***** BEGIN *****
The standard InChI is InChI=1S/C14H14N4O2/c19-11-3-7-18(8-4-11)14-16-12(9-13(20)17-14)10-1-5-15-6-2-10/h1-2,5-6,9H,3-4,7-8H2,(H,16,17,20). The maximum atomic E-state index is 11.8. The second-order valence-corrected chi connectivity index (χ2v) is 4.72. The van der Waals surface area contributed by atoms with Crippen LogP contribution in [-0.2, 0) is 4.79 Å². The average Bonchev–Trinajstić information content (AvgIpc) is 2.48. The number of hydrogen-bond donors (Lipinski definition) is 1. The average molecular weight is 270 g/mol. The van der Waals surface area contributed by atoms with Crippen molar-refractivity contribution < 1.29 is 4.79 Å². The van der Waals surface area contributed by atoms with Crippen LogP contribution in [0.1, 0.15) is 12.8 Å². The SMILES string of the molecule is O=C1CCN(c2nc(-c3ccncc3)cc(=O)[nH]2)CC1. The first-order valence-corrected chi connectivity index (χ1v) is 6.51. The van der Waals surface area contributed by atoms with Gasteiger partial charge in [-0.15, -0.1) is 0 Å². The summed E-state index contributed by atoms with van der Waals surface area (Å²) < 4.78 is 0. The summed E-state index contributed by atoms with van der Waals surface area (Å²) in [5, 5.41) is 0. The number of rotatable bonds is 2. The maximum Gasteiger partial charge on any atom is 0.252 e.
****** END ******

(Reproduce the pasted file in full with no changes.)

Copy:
The standard InChI is InChI=1S/C14H14N4O2/c19-11-3-7-18(8-4-11)14-16-12(9-13(20)17-14)10-1-5-15-6-2-10/h1-2,5-6,9H,3-4,7-8H2,(H,16,17,20). The maximum atomic E-state index is 11.8. The second-order valence-corrected chi connectivity index (χ2v) is 4.72. The van der Waals surface area contributed by atoms with Crippen LogP contribution in [-0.2, 0) is 4.79 Å². The average Bonchev–Trinajstić information content (AvgIpc) is 2.48. The number of hydrogen-bond donors (Lipinski definition) is 1. The average molecular weight is 270 g/mol. The van der Waals surface area contributed by atoms with Crippen molar-refractivity contribution < 1.29 is 4.79 Å². The van der Waals surface area contributed by atoms with Crippen LogP contribution in [0.1, 0.15) is 12.8 Å². The SMILES string of the molecule is O=C1CCN(c2nc(-c3ccncc3)cc(=O)[nH]2)CC1. The first-order valence-corrected chi connectivity index (χ1v) is 6.51. The van der Waals surface area contributed by atoms with Gasteiger partial charge in [-0.15, -0.1) is 0 Å². The summed E-state index contributed by atoms with van der Waals surface area (Å²) < 4.78 is 0. The summed E-state index contributed by atoms with van der Waals surface area (Å²) in [5, 5.41) is 0. The number of rotatable bonds is 2. The maximum Gasteiger partial charge on any atom is 0.252 e.